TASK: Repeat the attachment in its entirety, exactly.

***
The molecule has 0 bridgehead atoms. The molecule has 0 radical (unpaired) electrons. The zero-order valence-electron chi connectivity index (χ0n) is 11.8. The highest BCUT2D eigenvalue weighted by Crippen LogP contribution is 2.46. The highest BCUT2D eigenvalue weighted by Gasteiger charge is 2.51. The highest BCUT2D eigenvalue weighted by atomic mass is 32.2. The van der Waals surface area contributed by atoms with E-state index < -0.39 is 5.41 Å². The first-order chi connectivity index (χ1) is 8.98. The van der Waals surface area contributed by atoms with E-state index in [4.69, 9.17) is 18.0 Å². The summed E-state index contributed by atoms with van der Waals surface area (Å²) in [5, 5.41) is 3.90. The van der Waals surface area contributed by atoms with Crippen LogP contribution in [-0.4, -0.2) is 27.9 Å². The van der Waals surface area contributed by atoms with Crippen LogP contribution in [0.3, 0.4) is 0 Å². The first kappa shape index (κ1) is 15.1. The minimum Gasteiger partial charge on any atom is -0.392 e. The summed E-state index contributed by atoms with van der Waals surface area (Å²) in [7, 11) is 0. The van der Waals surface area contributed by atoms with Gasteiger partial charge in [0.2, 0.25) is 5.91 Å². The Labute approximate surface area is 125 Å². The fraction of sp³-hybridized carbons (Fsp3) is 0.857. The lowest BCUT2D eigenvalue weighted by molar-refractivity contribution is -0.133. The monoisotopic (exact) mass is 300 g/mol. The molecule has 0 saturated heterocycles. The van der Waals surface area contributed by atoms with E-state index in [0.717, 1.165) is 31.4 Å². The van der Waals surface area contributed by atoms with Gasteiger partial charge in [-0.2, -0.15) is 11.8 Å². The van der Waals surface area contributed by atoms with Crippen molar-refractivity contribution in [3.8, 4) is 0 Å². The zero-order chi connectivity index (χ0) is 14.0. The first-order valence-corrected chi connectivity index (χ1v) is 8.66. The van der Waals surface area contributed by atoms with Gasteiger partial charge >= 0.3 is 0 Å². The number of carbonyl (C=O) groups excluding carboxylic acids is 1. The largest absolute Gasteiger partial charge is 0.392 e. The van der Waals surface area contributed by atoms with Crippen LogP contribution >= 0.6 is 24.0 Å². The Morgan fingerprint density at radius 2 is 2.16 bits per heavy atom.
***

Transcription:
The molecule has 0 bridgehead atoms. The molecule has 0 radical (unpaired) electrons. The zero-order valence-electron chi connectivity index (χ0n) is 11.8. The highest BCUT2D eigenvalue weighted by Crippen LogP contribution is 2.46. The highest BCUT2D eigenvalue weighted by Gasteiger charge is 2.51. The highest BCUT2D eigenvalue weighted by atomic mass is 32.2. The van der Waals surface area contributed by atoms with E-state index < -0.39 is 5.41 Å². The first-order chi connectivity index (χ1) is 8.98. The van der Waals surface area contributed by atoms with E-state index in [4.69, 9.17) is 18.0 Å². The summed E-state index contributed by atoms with van der Waals surface area (Å²) in [5, 5.41) is 3.90. The van der Waals surface area contributed by atoms with Crippen LogP contribution in [-0.4, -0.2) is 27.9 Å². The van der Waals surface area contributed by atoms with Crippen LogP contribution in [0.3, 0.4) is 0 Å². The first kappa shape index (κ1) is 15.1. The minimum Gasteiger partial charge on any atom is -0.392 e. The summed E-state index contributed by atoms with van der Waals surface area (Å²) in [7, 11) is 0. The van der Waals surface area contributed by atoms with Gasteiger partial charge in [0.2, 0.25) is 5.91 Å². The Labute approximate surface area is 125 Å². The fraction of sp³-hybridized carbons (Fsp3) is 0.857. The lowest BCUT2D eigenvalue weighted by molar-refractivity contribution is -0.133. The monoisotopic (exact) mass is 300 g/mol. The molecule has 0 saturated heterocycles. The van der Waals surface area contributed by atoms with E-state index in [0.717, 1.165) is 31.4 Å². The van der Waals surface area contributed by atoms with Gasteiger partial charge in [-0.2, -0.15) is 11.8 Å². The van der Waals surface area contributed by atoms with Crippen molar-refractivity contribution in [3.8, 4) is 0 Å². The zero-order chi connectivity index (χ0) is 14.0. The first-order valence-corrected chi connectivity index (χ1v) is 8.66. The van der Waals surface area contributed by atoms with Gasteiger partial charge >= 0.3 is 0 Å². The number of carbonyl (C=O) groups excluding carboxylic acids is 1. The largest absolute Gasteiger partial charge is 0.392 e. The van der Waals surface area contributed by atoms with Crippen LogP contribution >= 0.6 is 24.0 Å². The Morgan fingerprint density at radius 2 is 2.16 bits per heavy atom.